In those pictures the old neighborhood has promise and has the look of wood and trash pit–brick and mortar wonder. I can close my eyes and go there when I have dreams. The neighborhood and those images stick in my head–waiting to be caught by the camera–to be trapped in my memory.

She looks so far from herself. She doesn’t have the weight of ‘that man’ to her and she doesn’t havethe eyes of the neighborhood on her as she would soon find. Before the shame and the bruises and the arguments. Before she was ashamed to speak only spanish and before she found her need for cigarettes and before my father and before the Lolo or Ricardo. Before the steel mill meant anything to her and before she had her own work at Dundee Cleaners. Before the sister was lost to her and before she crossed that line into marriage and into keeping a house.

Failed Free Writing

The men could not resist gathering in the backyard on warm summer nights and into the mornings the call to play their poker. The neighborhood was an immense gambling neighborhood. ‘Their poker’ was how the Abuelita described it–as if she wanted nothing with the sessions. I’m sure she felt this way because of the drinking and the yelling. I’m sure she felt this way because of the loud voices carrying down the alley into other family’s windows and kitchens. There were marathon matches going on for hours. The Abuelito and Lolo playing for 12 hours and 18 hour sessions. And the games attracted so many men from the neighborhood.

There was Robert Garcia the steelworker and Chapulin his best friend and the son, Nacho. Sometimes my cousin Kiko and his friend Fatso and then old man Hernandez and his bankroll. All the men played and laughed despite the main object of the games which was to steal the other man’s bank roll. That was the main attraction of these sessions.

In my mind these sessions have turned into legend. The time Robert Garcia went out to his car to find his Saturday Night Special police issued pistol after losing all of his money in order to bet. I remember how he emptied the piece of bullets and then dropped it down onto the middle of the Abuelita’s makeshift picnic table. The time Kiko bet his motorcycle and lost it to my Tio Lolo and the two almost went toe-to-toe in the alley when Lolo tried to collect. The time Chapulin lost all of his money down to his leather boots and kept borrowing more and more money from anyone around him so he could win back his rent money–he was so crazed he wouldn’t let any of the men leave with his money and so they played for hours and hours and were still playing in the late morning when I woke to mow my lawns in the neighborhood. The time Lolo woke me up in the middle of the night to borrow my money from the hiding place in the concrete foundation in the basement. I remember as he puleld the money he told me, You gotta make your bets with faith and then pull them over on them all fake, Manito. he also told me how I had to take care of my Tio because I had no one else in this world.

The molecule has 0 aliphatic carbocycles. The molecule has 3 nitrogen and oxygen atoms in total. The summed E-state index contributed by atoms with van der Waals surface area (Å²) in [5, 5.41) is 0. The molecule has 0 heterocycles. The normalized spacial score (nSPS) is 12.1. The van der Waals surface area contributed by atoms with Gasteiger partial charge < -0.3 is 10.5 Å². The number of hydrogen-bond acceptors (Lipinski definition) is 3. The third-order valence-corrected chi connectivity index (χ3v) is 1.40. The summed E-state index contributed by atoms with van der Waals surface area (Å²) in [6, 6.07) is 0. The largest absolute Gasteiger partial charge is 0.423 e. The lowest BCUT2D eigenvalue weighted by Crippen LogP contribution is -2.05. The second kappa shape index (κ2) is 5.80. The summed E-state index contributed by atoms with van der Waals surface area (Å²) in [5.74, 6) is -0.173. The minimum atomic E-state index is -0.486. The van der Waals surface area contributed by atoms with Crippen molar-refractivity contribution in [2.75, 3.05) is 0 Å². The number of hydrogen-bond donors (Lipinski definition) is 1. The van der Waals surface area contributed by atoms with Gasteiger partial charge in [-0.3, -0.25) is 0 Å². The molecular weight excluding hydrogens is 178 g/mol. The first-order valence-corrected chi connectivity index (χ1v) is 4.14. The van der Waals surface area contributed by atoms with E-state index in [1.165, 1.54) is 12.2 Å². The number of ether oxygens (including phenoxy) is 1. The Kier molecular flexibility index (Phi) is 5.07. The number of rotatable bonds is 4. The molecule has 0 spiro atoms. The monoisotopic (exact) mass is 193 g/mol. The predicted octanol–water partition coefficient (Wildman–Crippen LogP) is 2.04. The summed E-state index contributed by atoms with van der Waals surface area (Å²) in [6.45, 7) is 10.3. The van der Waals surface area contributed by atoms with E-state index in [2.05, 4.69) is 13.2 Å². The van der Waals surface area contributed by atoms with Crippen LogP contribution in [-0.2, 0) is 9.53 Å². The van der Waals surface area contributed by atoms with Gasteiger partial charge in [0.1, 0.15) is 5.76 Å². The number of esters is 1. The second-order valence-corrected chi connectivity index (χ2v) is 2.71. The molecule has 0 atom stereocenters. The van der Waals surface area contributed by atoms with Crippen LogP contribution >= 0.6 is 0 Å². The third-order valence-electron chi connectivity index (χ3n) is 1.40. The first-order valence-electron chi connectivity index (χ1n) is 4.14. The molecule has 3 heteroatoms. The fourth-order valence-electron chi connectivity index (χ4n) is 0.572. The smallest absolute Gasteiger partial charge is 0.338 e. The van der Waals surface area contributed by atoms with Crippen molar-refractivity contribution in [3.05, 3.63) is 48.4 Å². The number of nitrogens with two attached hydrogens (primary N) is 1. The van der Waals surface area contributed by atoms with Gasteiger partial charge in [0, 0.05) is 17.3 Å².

There also was the time the chojas pulled up following up on a call of the noise and the music coming from the back yard well into the morning hours. The Abuelita was on the porch in her nightgown and crying for the chojas not to take her husband from the house. She pleaded and begged with the uniforms and the flashing lights. She cursed and she spit–she smoked a cigarette and held her hands and forearms. Nothing good comes from these damn poker matches, she thought to herself. These cabron men, she thought.

Early Morning Imaginary Voices

After another early morning session–5am really works for my writing somehow–and looks like I have some directions to think about–more imaginary voices to answer to and follow.

Romes is trying to tell me that men and woman both treat people badly and not to judge all men or all women. Also Manito has a choice this morning to either snitch on Bea or perhaps live with deceiving Lolo and possibly Cornbread. So in this organization or fraternity of men he finds himself in on Spruce he has to make a decision. (I am stealing that fraternity of men idea from Leaonard Gardner’s Fat City.)

And I know the idea of a snitch is an ancient concept–not just from modern rap music. I remember DeNiro’s snitch speech to Henry Hill from Goodfella’s: “Never  rat on your friends and always keep your mouth shut.”

I also am reminded by Romes that I need to go back and give a scene or comment on the idea of snitching to Manito and Lolo–Baca would want the two to watch over his daughter as if they could save her. As if they could save anybody. As if anybody could save anybody–Thank you, D, for that one. As if anybody could be saved from their own actions.